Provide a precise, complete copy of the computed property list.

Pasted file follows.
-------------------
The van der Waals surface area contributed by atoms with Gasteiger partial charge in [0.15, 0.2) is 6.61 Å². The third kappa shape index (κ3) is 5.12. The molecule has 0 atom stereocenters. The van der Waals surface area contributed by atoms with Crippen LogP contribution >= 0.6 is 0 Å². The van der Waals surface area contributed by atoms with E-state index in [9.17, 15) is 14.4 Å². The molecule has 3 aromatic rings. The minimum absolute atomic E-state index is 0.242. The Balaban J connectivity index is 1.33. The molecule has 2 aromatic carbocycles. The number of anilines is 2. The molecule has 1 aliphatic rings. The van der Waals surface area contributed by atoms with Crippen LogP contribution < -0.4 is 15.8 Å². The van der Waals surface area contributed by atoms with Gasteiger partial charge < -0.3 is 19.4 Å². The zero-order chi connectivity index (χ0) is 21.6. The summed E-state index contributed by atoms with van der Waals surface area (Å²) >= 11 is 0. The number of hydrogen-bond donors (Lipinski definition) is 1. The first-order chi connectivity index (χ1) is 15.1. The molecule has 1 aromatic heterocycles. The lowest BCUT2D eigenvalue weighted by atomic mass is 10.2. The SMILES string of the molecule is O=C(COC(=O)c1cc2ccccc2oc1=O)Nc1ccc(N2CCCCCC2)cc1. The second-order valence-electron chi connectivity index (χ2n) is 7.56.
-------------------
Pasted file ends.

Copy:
The van der Waals surface area contributed by atoms with Gasteiger partial charge in [0.15, 0.2) is 6.61 Å². The third kappa shape index (κ3) is 5.12. The molecule has 0 atom stereocenters. The van der Waals surface area contributed by atoms with Crippen LogP contribution >= 0.6 is 0 Å². The van der Waals surface area contributed by atoms with E-state index in [9.17, 15) is 14.4 Å². The molecule has 3 aromatic rings. The minimum absolute atomic E-state index is 0.242. The Balaban J connectivity index is 1.33. The molecule has 2 aromatic carbocycles. The number of anilines is 2. The molecule has 1 aliphatic rings. The van der Waals surface area contributed by atoms with Crippen LogP contribution < -0.4 is 15.8 Å². The van der Waals surface area contributed by atoms with Gasteiger partial charge < -0.3 is 19.4 Å². The zero-order chi connectivity index (χ0) is 21.6. The summed E-state index contributed by atoms with van der Waals surface area (Å²) >= 11 is 0. The number of hydrogen-bond donors (Lipinski definition) is 1. The first-order chi connectivity index (χ1) is 15.1. The molecule has 1 aromatic heterocycles. The lowest BCUT2D eigenvalue weighted by atomic mass is 10.2. The SMILES string of the molecule is O=C(COC(=O)c1cc2ccccc2oc1=O)Nc1ccc(N2CCCCCC2)cc1. The second-order valence-electron chi connectivity index (χ2n) is 7.56.